Dan is a senior financial analyst and, in his mind, he’s the best one on the team. But according to his boss, while it’s true that Dan’s financial skills are very good, his emotional intelligence is virtually nonexistent. And Dan’s coworkers would describe him as smart but also narcissistic, abrasive and tone-deaf. Dan could really benefit from constructive feedback to get his people skills closer to the level of his financial skills.
Manager For A Day Program Teaches Leadership Skills Succession planning is kind of a weird topic for a lot of leaders. Succession planning, theoretically, is super easy to do. Okay, we just have to find the next group of leaders who are going to replace the current group of leaders as they succeed and get them the right leadership skills, et cetera, et cetera.
Most executives I study are driven by power or achievement (or some combination of the two). Power-driven people want to be in charge and they want authority to make decisions that will impact others. By contrast, achievement-driven people are more thrilled by accomplishing difficult tasks, even if no one else notices.
Teaching attitude is something that a lot of leaders give up on before they even try. They say “Pat just is the way he is. He’s a little cranky, and he’s a little sarcastic, but I can’t do much about that.” But when you look at great leaders, they do teach attitude, and so can you.
When I go into organizations and I ask the employees “tell me why your team exists?” the most frequent response I hear is “I don’t really know.” This certainly isn’t great news, but it does help clarify one of my recent research findings that only 23% of employees say their leader always communicates their vision clearly.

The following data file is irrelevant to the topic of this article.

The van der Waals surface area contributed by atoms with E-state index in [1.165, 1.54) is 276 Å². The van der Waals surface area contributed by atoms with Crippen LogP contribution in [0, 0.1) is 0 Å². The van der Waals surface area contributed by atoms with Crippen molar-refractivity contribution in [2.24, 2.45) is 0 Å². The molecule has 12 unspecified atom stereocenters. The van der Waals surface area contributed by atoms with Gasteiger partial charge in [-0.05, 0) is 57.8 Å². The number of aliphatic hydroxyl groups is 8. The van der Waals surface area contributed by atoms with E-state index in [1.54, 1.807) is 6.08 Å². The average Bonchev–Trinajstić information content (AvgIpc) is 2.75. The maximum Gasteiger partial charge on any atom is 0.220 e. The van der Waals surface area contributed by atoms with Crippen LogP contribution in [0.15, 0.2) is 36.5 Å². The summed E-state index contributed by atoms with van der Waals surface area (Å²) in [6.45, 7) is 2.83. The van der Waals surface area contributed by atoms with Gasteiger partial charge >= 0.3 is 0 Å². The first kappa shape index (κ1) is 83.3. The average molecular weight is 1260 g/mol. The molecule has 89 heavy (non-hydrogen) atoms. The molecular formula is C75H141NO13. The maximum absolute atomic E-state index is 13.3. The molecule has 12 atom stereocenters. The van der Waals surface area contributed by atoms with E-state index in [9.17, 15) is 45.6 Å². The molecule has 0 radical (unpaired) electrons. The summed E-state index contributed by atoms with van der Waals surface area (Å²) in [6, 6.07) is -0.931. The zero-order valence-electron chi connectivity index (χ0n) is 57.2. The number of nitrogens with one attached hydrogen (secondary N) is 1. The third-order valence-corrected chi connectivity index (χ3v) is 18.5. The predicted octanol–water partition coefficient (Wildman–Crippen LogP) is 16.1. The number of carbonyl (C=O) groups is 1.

Have you ever been in one of those team meetings, virtual or face-to-face, where a few big personalities just dominate the space? They usually talk louder than everyone else, and if the boss or team leader isn’t speaking, all you hear are their thoughts, their ideas, their yeas and their nays.
We’ve all had the situation when an employee walks into our office with a problem they want us to solve (or dozens of problems they want solved). Maybe they walk into our office and say, “I need your help boss, that other division won’t respond to my emails about giving me the data I need to finish my report.” And then they stand there waiting for us to solve that problem.
Today’s managers talk a lot about wanting employees to be more accountable and to act on their own initiative. And yet, those same managers turn around and say to employees: “I have to give you assignments; I have to give you feedback; I have to hold you accountable.”
When I asked 5,000 plus employees from a wide spread of industries “Who teaches you more about the dos and don’ts on the job, the boss or your fellow employees?” The results were pretty shocking. 67% said they learn more by watching fellow employees. Now, it’s easy to jump to the conclusion, especially if you have a lot of high performers on your team, that this is a good thing.
Being a boss is no easy job, and it’s pretty common to wonder, “How am I really doing?” Unfortunately, traditional business metrics don’t really offer much guidance. A great P&L, for example, might be the result of leadership brilliance, but it could also be the result of the market popping up, and chances are that one leader didn’t single-handedly drive the dial up.